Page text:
By Natasha Mohr
Most of us think we’re pretty efficient. After all, you do not cultivate a successful career, engage in philanthropy, enjoy an active social life or nurture a family without a certain ability to get things done.
But at times, we all find ourselves feeling the need to increase productivity at work. If you find yourself contemplating solutions, resist the temptation to start with putting in longer hours. First, take a step back and think about how you can work smarter, not harder. Learn how to manage your time to work for you.
Of all the areas in which you can make small changes that will impact your efficiency, the one over which you have the greatest amount of control, which requires the least amount of financial investment and which can have the greatest impact is how you structure your time. That’s it. Evaluate how you work and you can seriously impact how much you work.
There is a large body of undisputed research that finds most Americans are very poor at estimating the amount of time it actually takes to complete a task. Now, while circumstances and individual influences have an impact, an oft-referred to 1990 study conducted by psychology professor Dan Zakay* found that generally people tend to overestimate brief intervals and underestimate longer intervals. So, rather than guessing how long it actually takes you to complete a task make an effort to track it for one week.
For example, for five business days, track how long it takes you to enter chart notes at the end of the day. Some days will be busier than others, some cases more complicated. But that’s how most weeks are. At the end of five days, you’ll be able to draw some reasonable generalizations.
How does this increase efficiency? It helps you plan. If you know that on average, you actually spend an hour rather than 20 – 25 minutes on a particular task at the end of the day, you’ll be less likely to be frustrated, to keep others waiting or to overcommit.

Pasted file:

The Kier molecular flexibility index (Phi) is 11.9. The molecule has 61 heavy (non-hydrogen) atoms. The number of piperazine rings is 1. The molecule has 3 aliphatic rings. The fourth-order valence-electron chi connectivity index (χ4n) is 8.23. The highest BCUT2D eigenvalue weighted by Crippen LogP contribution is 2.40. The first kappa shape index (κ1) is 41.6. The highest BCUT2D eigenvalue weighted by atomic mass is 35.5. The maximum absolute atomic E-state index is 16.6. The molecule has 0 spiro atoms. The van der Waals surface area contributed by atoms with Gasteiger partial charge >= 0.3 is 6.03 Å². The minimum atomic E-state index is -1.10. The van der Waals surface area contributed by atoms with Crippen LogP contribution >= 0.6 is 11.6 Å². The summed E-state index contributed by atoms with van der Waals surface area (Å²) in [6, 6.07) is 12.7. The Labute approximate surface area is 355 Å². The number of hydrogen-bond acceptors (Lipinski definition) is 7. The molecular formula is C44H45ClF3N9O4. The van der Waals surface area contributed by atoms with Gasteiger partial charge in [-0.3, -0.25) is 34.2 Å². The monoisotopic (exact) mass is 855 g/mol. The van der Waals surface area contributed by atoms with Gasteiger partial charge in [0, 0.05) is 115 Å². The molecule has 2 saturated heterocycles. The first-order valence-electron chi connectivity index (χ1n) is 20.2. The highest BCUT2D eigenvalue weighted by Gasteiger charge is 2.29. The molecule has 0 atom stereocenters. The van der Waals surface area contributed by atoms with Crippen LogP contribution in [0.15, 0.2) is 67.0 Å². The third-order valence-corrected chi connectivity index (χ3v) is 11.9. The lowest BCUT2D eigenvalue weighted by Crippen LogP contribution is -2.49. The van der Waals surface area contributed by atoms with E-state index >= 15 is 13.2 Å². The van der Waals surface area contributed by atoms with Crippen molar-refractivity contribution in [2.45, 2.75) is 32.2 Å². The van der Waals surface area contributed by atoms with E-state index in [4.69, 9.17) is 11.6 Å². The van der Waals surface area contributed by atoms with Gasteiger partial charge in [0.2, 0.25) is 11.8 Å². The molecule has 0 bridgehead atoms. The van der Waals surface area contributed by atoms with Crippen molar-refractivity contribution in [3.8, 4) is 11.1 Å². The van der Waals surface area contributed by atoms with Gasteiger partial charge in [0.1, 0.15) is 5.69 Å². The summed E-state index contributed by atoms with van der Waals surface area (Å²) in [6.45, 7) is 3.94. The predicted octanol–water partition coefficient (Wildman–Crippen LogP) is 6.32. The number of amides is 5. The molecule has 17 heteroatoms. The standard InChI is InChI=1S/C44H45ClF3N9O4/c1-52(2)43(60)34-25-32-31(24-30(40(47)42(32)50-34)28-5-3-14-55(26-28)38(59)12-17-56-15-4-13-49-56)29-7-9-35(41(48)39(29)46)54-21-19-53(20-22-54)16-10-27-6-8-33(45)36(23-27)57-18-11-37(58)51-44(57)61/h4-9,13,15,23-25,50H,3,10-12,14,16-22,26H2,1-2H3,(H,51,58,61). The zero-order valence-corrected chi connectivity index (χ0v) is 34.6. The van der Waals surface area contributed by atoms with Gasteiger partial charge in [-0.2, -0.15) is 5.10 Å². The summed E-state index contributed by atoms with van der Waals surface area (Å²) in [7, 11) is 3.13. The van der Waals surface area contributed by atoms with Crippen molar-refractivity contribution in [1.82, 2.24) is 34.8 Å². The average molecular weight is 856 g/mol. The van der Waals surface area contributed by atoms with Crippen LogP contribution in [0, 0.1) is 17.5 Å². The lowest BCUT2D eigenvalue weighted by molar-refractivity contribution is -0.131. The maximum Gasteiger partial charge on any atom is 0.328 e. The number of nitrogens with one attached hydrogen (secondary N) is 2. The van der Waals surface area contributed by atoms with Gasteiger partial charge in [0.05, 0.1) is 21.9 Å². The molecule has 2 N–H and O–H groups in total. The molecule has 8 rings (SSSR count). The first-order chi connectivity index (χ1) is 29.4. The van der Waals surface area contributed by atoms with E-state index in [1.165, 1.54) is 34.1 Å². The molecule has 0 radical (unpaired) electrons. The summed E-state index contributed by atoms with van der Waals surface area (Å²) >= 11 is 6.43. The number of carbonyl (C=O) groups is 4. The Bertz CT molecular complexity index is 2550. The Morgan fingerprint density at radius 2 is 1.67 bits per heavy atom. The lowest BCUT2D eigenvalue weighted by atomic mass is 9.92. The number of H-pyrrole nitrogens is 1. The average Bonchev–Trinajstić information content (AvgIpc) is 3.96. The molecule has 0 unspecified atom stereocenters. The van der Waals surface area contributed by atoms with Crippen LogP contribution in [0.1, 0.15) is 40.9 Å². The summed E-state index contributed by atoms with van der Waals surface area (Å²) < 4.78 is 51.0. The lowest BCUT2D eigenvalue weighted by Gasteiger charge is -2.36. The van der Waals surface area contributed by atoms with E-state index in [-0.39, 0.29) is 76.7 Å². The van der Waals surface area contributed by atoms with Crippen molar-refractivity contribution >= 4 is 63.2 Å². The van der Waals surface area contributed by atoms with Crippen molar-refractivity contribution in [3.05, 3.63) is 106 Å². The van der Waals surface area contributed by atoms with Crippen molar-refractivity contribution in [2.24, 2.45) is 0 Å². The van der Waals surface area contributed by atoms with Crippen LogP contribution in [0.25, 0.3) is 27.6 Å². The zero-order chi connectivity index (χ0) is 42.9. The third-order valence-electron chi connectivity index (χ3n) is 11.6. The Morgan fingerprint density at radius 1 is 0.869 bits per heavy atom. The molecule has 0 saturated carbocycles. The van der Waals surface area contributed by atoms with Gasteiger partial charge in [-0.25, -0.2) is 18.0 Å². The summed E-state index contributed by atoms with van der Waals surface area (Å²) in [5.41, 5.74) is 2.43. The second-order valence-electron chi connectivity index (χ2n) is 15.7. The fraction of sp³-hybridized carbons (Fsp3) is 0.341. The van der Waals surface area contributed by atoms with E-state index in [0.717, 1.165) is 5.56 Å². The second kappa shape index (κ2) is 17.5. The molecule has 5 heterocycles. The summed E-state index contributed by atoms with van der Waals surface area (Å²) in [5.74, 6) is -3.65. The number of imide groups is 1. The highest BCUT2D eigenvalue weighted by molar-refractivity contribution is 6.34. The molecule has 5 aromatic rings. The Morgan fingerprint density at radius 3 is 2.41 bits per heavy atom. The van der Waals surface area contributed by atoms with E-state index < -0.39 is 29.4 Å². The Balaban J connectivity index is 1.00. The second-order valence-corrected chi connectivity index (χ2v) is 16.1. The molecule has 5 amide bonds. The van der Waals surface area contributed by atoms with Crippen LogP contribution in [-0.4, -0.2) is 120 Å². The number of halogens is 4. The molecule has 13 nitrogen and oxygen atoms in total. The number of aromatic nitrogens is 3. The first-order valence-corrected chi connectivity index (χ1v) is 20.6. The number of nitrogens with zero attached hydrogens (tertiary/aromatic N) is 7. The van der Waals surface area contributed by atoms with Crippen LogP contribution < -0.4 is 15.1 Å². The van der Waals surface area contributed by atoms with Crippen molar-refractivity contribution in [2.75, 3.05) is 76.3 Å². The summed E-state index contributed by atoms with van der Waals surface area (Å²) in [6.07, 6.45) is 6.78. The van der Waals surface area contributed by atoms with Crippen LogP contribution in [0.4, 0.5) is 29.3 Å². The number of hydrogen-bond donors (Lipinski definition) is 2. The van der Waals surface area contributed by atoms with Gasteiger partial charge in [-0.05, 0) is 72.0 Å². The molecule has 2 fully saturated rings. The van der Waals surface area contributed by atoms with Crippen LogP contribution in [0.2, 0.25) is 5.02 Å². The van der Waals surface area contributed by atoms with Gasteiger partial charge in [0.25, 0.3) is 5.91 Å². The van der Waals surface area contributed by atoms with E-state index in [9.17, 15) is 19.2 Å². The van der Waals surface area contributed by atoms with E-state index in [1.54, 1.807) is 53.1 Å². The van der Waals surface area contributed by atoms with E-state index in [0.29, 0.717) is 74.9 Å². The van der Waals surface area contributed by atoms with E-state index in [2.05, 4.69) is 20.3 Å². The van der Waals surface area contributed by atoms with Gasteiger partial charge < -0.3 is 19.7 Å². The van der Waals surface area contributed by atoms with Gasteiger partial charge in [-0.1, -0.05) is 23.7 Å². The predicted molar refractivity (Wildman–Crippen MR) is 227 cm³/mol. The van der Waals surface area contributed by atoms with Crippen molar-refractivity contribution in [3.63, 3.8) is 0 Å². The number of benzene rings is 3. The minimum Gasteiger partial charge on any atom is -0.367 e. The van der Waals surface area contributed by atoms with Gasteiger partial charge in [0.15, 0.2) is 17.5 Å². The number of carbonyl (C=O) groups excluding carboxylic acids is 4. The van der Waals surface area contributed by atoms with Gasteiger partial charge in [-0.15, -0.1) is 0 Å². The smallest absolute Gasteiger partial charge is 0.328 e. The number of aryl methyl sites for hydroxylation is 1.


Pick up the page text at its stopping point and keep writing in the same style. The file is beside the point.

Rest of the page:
Nothing disrupts efficiency like the unexpected. So, once you have an idea of how long things actually take to accomplish, get ahead of the day by creating a plan the night before of both personal and professional tasks. Taking time the night before to evaluate and plan tasks allows you prioritize and set aside time for that which is most important on any particular day. Having a clear plan also helps you limit the number of distractions and disruptions.
When building your plan, be sure to include at least a little time for the unexpected. Putting together a reasonable plan to address both your priorities and the unexpected keeps you from being captive to putting out fires and ignoring that which is important to you.
Don’t. Be. Late. Commit to being settled in your office with enough time to get a handle on things before you are expected to begin seeing patients. Once the patient schedule starts rolling, chances are slim to none that you’ll find yourself with more time than you originally anticipated.
You should also deal with the “worst things” first. Getting any dreaded tasks out of the way early, ensures you are at your best and have not yet been frazzled by the day and thus inclined to procrastinate. Besides, this way the day’s tasks progressively get better!
If you do find yourself loaded up with a series of dreaded tasks, insert some small, more enjoyable tasks in and amongst those that are less appealing. Having something to look forward to can serve as a motivational reward to get through less than pleasant items on your to-do list.